Tag Archives: gaming services

OnLive, the potential flying car of gaming

The On Live controller and micro-console

The OnLive controller and micro-console


Let’s talk about OnLive, the cloud based gaming service that was unveiled at this year’s Game Developers Conference after over 7 years of development. If you’re not aware of what this is I’ll break it down for you very simply. OnLive is a gaming platform that is entirely based upon the idea that instead of going out and buying expensive and super fast computers/graphics cards/memory, all of your game processing is done by a “cloud” of servers at the OnLive Server farm. The video from the games is sent back to you through there service via your high speed internet connection and you enjoy a gameplay experience without the hassle of owning a PC that you’ve built or bought for gaming. Essentially what this means is that you can play all of the newest and most graphically demanding games on any computer, laptop, operating system, or the proprietary OnLive Micro Console no matter what the quality of your hardware is.

This is an awesome idea, I can’t argue that at all. But I have my doubts about this service actually catching on. While the technology and the potential seems interesting for OnLive I think there is a whole slough of complications and questions that come into play.

First and foremost I can see this being a licensing nightmare. Putting top tier video game titles from different developers owned by competing manufacturers together on a third party platform is going to pose major problems.

Secondly, I have my doubts that this will be anywhere near a recession busting service. Giving players access to games they’d normally pay $60 or more for over a streaming service is going to be astronomically expensive. The only way to avoid an astronomical pricing structure for a subscription service like this would be to plaster the user interface and probably the games themselves with dynamic advertising, and in this economy advertising isn’t doing so well. That or it will have to be a pay per play/on demand type service in which the user is simply renting each game.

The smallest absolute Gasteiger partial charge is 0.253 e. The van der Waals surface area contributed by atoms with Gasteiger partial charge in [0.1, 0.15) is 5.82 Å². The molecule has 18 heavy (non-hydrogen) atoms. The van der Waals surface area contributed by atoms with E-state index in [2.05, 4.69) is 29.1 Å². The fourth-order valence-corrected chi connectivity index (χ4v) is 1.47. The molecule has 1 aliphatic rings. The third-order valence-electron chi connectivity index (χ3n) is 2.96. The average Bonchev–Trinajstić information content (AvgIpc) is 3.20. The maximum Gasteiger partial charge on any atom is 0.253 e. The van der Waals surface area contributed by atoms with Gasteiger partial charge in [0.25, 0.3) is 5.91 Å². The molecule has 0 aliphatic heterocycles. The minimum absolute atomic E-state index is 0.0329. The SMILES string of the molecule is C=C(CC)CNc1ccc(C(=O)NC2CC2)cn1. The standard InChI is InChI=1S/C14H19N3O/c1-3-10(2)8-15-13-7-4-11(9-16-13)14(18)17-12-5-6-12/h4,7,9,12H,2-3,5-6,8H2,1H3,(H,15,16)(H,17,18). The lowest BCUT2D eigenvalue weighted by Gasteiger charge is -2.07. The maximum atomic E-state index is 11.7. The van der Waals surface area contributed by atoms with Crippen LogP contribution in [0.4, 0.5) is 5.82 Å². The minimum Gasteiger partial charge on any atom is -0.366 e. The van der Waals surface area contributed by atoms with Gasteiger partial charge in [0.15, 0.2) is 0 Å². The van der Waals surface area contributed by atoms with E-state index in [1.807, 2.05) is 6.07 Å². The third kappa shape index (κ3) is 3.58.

The slick looking On Live interface

The slick looking OnLive interface

The third, and maybe biggest problem, I can see is it being hard to bring gamers who already own consoles, gaming PCs, and game collections who also subscribe to their consoles online play services to come to a new one. I think the bulk of people who are going to buy a console for this generation of consoles has bought them already. It’s going to be really hard for a company like OnLive to convince it’s users that the same experience that they get from owning a disc in a green case and playing on a custom built PC is going to be the same as the experience they’ll have with the same game on their service. Traditionally, the pride of ownership has trumped the stigma of a game that only exists when you turn on a machine.

This isn’t to say that I don’t see OnLive succeeding. I hope that one day I’ll be able to play a new AAA game on my macbook, I really do. I long to see the day when I can play the newest games on my PC without having to go out and buy a new graphics card every year or two. And I can’t wait to not have to stick a big oddly shaped plastic case with bright LED lights into my entertainment center so I can play games on my TV. But then again, that’s all part of the experience of gaming. And OnLive will have to really start painting a different and more progressive picture for hardcore and casual gamers alike to really change the landscape of gaming.